A successful first trip with the dogs

On the heels of my post about the dynamics between our two girls, I am happy to report that we had a successful first road trip with both of them.

They were both a little antsy about being in the back seat of our little hatchback, but eventually they settled down and were able to sleep. Finally, THIS even happened, which blew my mind:

2 shepherds in a tiny car.

Pyrrha is very touchy about her personal space, so I was kind of amazed that she let Eden do this. It’s also really adorable.

Family weekend
Dad and Eden interacting, as my sister Grace watches.

EDEN REPORT: My dad is in love with Eden, and the two of them were inseparable the whole weekend. He essentially took care of her the entire time we were there; it was amazing! Every morning, they went for a run together or went rollerblading around town, and then in the afternoons, he played Frisbee with her and Dublin. (I shouldn’t have been worried about how Dublin and Eden would interact; Dublin is a champ, and she gets along with everyone.) Because of this, Eden had a rather hard time calming down indoors, because she was following Dad around the entire time, waiting for him to go outside and play with her.

PYRRHA REPORT: Pyrrha seems really comfortable at my parents’ house now, which is so encouraging to see. My immediate and extended family showed up at various points over the weekend, and we had a noisy house full of nearly 15 people. But Pyrrha just took it all in stride. Just about everyone came up to me to say how impressed they were with how much she’d calmed down and how easygoing she seemed. It always warms my heart. It’s hard for me, being so close to her, to actually recognize her progress, so it’s encouraging to hear it from people who don’t see her every day and can track how she’s grown in confidence and calmness.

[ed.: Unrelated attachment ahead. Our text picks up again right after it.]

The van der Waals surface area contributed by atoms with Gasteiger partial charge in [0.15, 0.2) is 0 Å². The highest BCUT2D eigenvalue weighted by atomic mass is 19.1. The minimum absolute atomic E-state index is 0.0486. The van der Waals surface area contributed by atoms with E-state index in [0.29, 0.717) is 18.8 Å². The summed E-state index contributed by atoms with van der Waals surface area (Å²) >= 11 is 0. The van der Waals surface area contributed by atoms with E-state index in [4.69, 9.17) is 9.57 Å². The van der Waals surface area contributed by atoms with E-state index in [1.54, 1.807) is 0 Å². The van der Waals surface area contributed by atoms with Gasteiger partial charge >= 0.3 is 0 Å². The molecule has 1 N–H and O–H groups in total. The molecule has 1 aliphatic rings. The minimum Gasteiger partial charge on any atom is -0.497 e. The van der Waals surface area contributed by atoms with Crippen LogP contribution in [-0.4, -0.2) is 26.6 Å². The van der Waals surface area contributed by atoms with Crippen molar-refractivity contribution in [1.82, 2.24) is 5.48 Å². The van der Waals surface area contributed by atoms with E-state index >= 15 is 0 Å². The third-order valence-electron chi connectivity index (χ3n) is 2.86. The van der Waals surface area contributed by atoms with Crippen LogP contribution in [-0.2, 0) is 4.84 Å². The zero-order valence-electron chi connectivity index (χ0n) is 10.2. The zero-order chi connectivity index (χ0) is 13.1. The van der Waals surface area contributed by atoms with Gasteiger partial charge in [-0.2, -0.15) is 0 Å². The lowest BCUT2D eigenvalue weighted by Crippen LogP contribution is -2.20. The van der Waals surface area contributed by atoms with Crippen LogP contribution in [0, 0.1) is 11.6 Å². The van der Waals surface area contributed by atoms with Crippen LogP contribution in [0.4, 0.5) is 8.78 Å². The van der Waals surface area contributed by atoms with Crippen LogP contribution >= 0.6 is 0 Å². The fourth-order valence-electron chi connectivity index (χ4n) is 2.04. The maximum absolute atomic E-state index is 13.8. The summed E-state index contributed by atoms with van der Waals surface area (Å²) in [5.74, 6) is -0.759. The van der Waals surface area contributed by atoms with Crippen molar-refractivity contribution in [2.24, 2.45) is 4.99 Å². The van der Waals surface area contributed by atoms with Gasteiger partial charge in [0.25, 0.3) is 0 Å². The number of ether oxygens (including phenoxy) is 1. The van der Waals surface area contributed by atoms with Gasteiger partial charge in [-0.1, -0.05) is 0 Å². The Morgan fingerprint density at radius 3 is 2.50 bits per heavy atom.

Here she is getting some love from my cousin:

Family weekend

On Saturday morning, Guion and I walked Pyrrha to the farmers’ market and Dad rollerbladed there with Eden. We kept Pyrrha on the periphery of the event, because there were a lot of people, dogs, and children, but she was admirably composed. She even met a little girl who was specifically afraid of German shepherds and quietly and calmly licked her hand. She had just one outburst, toward a maltese on a retractable leash (ugh, bane of my existence), which was my fault for not getting away quickly enough. It’s hard to get away when those dogs are on those idiotic leashes! But, in the wider scheme of things, I was proud of how she handled all of the dogs and little kids. (Edie continues to be untroubled by crowds, kids, and other dogs, which we are perpetually grateful for.)

Family weekend

Overall, it was a good excursion to bring both girls to my parents’ house, as my parents will be watching them for three days at the end of this month while Guion and I are at a wedding. Fingers crossed that they have another good experience with our crazies!

Pyrrha’s best Christmas ever (Part II)

The second part of our Christmas holiday was spent with my family.

On Christmas day, Pyrrha got to meet and play with her “second cousin,” the handsome chocolate lab Marley.

Christmas in Norwood
Marley and his dad.

They had too much crazy energy for me to get many great shots of them together, but they had a wonderful time romping in the basement.

Christmas in Norwood

Christmas in Norwood

Marley became rather obsessed with Pyr (he’s intact), so we had to keep him at bay from time to time. But they were great pals and got along swimmingly, as I expected they would.

Christmas in Norwood

Apart from that, Pyrrha had a great time begging in the kitchen:

Pyrrha helping Guion and Ma-Maw in the kitchen. #christmas

Watching squirrels:

#christmas #latergram #gsd

And hanging out with my cool kid sister:

Christmas in Norwood

Christmas pals. #hotties #latergram

This holiday vacation made me thankful for Pyrrha in a way that I haven’t been before. As those of you with anxious dogs know, you spend a lot of your mental energy and emotional bandwidth worrying about your dog — especially when the environment changes, when you’re around new people and animals, etc. I felt like this was one of the first trips with her in which I was able to really be calm and appreciate her for who she is.